The reign of Kavad was something of a watershed in Sasanid history, not only because of the Hephthalite problem but even more because of the religious upheaval led by a priest named Mazdak. Mazdak’s teachings are known only through the reports of his enemies and have undoubtedly been distorted in order to present him in the worst possible light. His basic goal seems to have been to improve the conditions of the rural poor and to protect them from oppression and exploitation by the powerful aristocratic families which had amassed huge estates and large harems. He thus taught that God had meant for land, material goods, and women to be distributed equally; evil arose from competition for these resources and their inequitable distribution. It was therefore necessary to correct the balance by taking from the rich and giving to the poor. Exactly how Mazdak proposed to do this is unclear but it most likely involved breaking up estates and distributing land to peasants, giving handouts of food and other goods from the state treasury and temple stores, and liberating women from the harems. Oddly enough, Kavad supported Mazdak in his reforms, perhaps in order to break the power of the aristocratic families and win the support of the peasantry for the monarchy. Naturally, the aristocrats and the orthodox clergy were horrified at the appearance of Mazdakism and resisted it with all their resources. They eventually forced Kavad to turn against Mazdak.

Bio The task of rebuilding the Sasanid empire after the crisis of the fifth and early sixth century fell to Khusrau Anushirvan (531-579), perhaps the greatest and surely the most famous of the Sasanid rulers. Kavad had named Khusrau as his successor but this was contested by other members of the family. To remove any chance of challenges to his authority, Khusrau killed all his brothers and their male children except one who escaped. He then turned with a vengeance on the Mazdakites, executing Mazdak himself and thousands of his followers. While securing his throne, he had agreed to a peace with Rome, but he was concerned about the apparent revival of Roman power under the Emperor Justinian., In 540, he launched a surprise attack and raided as far as Antioch; he even attempted to establish a Persian colony on the Black Sea in order to build up a navy and attack his enemy by sea. The war dragged on until 562 when the two parties concluded another peace on more or less equal terms. Khusrau then turned on the Hephthalites. In alliance with the Turks, whose power had just been established in Central Asia, he crushed the Hephthalites and re-established the Oxus as the border of the empire. He was also able to achieve something of a strategic success against the Byzantines by defeating the Khazars north of the Caucasus and by expelling the Ethiopians from Yemen, transforming southern Arabia into a Persian protectorate. This would have prevented the Byzantines from establishing their own trade links with East Asia either overland to the north or by sea to the south. Fear of being enveloped in this way was probably the reason the Byzantines broke the peace treaty and engaged in a new and inconclusive war against Khusrau during the last years of his reign.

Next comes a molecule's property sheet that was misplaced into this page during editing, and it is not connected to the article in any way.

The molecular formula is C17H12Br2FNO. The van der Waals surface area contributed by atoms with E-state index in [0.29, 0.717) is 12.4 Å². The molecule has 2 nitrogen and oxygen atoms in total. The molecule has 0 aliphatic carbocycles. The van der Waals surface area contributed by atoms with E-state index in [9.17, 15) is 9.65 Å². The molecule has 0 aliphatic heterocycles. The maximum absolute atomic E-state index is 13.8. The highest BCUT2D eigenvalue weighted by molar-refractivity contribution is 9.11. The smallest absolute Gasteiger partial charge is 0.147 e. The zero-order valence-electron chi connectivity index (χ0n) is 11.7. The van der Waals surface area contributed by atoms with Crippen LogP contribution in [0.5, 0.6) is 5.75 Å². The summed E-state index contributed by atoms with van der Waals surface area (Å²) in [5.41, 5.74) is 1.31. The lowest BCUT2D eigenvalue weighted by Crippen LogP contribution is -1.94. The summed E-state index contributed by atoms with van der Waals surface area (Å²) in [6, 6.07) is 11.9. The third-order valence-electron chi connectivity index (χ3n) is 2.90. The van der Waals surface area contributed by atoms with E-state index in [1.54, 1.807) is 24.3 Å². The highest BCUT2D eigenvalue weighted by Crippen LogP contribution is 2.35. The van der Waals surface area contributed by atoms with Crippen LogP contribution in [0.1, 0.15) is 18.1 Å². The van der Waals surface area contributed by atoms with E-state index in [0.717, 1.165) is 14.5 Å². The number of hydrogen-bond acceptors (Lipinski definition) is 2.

Although Khusrau’s military exploits and foreign policy were impressive, his fame really rested on his handling of internal affairs. The chaos of the Mazdakite period was resolved by undertaking a complete land survey and census. The collection of taxes was reformed and regularized. Instead of paying with part of the crop, peasants paid a fixed rate in cash after the harvest. Common people, but not the privileged classes, also paid a poll tax. With the new, predictable revenues, Khusrau could finance beneficial public works, especially irrigation projects to open up more land for cultivation. He thoroughly reformed the administrative structure of the empire, dividing it into four large provinces each under the control of a governor responsible to him. The military was also changed in ways which undercut the power and private armies of the great families. Some soldiers were paid a salary, but Khusrau especially encouraged the use of dihqans, soldier-peasants in charge of a village, as the backbone of the army and the main line of defense in frontier areas. Khusrau also took measures to promote learning, establish justice, and protect religious minorities.

            In later tradition, Anushirvan and his prime minister Vuzurgmihr came to represent the epitome of ideal rulers and wise government. Many maxims and sage proverbs about government and administration were attributed to them. They are perhaps best summarized in the twelve rules of conduct Vuzurgmihr gave Anushirvan and which he is supposed to have inscribed in golden letters: Fear God; be trustworthy and loyal; seek the advise of wise men; honor scholars, the nobles, and the officials; supervise judges and tax collectors strictly; check on the condition of prisoners; assure the safety of roads and markets; punish the guilty according to their crime; provision the army; respect the family; defend the borders; and watch government officials closely to remove the disloyal and incompetent.[1]

Religion, State, and Society in Sasanid Persia